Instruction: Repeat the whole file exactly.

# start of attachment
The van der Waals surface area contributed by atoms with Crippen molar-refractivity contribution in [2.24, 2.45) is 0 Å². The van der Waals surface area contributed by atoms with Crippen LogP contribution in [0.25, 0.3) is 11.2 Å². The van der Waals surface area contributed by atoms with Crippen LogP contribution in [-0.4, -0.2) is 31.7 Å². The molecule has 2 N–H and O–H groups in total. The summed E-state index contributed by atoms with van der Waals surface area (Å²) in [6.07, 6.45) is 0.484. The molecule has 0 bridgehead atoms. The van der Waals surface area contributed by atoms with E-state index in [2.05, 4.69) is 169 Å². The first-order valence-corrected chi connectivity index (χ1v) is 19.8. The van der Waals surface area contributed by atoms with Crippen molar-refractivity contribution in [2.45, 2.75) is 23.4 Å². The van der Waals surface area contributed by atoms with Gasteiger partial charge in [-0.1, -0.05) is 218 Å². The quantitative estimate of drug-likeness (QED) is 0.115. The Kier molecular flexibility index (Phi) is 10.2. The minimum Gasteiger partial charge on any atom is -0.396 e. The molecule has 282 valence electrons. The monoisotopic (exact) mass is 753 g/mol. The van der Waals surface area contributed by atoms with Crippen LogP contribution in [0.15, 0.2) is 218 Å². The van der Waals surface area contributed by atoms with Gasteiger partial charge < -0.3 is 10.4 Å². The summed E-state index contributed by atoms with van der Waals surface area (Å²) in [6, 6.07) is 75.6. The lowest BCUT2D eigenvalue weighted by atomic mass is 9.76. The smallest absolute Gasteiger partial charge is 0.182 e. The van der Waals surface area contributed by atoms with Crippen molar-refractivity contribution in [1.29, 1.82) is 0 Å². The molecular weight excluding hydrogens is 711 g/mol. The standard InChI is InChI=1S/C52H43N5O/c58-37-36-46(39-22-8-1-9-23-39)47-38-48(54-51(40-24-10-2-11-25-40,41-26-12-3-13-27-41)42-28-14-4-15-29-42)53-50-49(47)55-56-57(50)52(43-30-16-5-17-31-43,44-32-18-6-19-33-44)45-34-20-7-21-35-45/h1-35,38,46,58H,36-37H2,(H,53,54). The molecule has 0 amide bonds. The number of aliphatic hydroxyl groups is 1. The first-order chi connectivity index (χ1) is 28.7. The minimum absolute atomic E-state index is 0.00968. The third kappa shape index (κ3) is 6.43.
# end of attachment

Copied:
The van der Waals surface area contributed by atoms with Crippen molar-refractivity contribution in [2.24, 2.45) is 0 Å². The van der Waals surface area contributed by atoms with Crippen LogP contribution in [0.25, 0.3) is 11.2 Å². The van der Waals surface area contributed by atoms with Crippen LogP contribution in [-0.4, -0.2) is 31.7 Å². The molecule has 2 N–H and O–H groups in total. The summed E-state index contributed by atoms with van der Waals surface area (Å²) in [6.07, 6.45) is 0.484. The molecule has 0 bridgehead atoms. The van der Waals surface area contributed by atoms with E-state index in [2.05, 4.69) is 169 Å². The first-order valence-corrected chi connectivity index (χ1v) is 19.8. The van der Waals surface area contributed by atoms with Crippen molar-refractivity contribution in [2.45, 2.75) is 23.4 Å². The van der Waals surface area contributed by atoms with Gasteiger partial charge in [-0.1, -0.05) is 218 Å². The quantitative estimate of drug-likeness (QED) is 0.115. The Kier molecular flexibility index (Phi) is 10.2. The minimum Gasteiger partial charge on any atom is -0.396 e. The molecule has 282 valence electrons. The monoisotopic (exact) mass is 753 g/mol. The van der Waals surface area contributed by atoms with Crippen LogP contribution in [0.15, 0.2) is 218 Å². The van der Waals surface area contributed by atoms with Gasteiger partial charge < -0.3 is 10.4 Å². The summed E-state index contributed by atoms with van der Waals surface area (Å²) in [6, 6.07) is 75.6. The lowest BCUT2D eigenvalue weighted by atomic mass is 9.76. The smallest absolute Gasteiger partial charge is 0.182 e. The van der Waals surface area contributed by atoms with Crippen molar-refractivity contribution in [1.29, 1.82) is 0 Å². The molecular weight excluding hydrogens is 711 g/mol. The standard InChI is InChI=1S/C52H43N5O/c58-37-36-46(39-22-8-1-9-23-39)47-38-48(54-51(40-24-10-2-11-25-40,41-26-12-3-13-27-41)42-28-14-4-15-29-42)53-50-49(47)55-56-57(50)52(43-30-16-5-17-31-43,44-32-18-6-19-33-44)45-34-20-7-21-35-45/h1-35,38,46,58H,36-37H2,(H,53,54). The molecule has 0 amide bonds. The number of aliphatic hydroxyl groups is 1. The first-order chi connectivity index (χ1) is 28.7. The minimum absolute atomic E-state index is 0.00968. The third kappa shape index (κ3) is 6.43.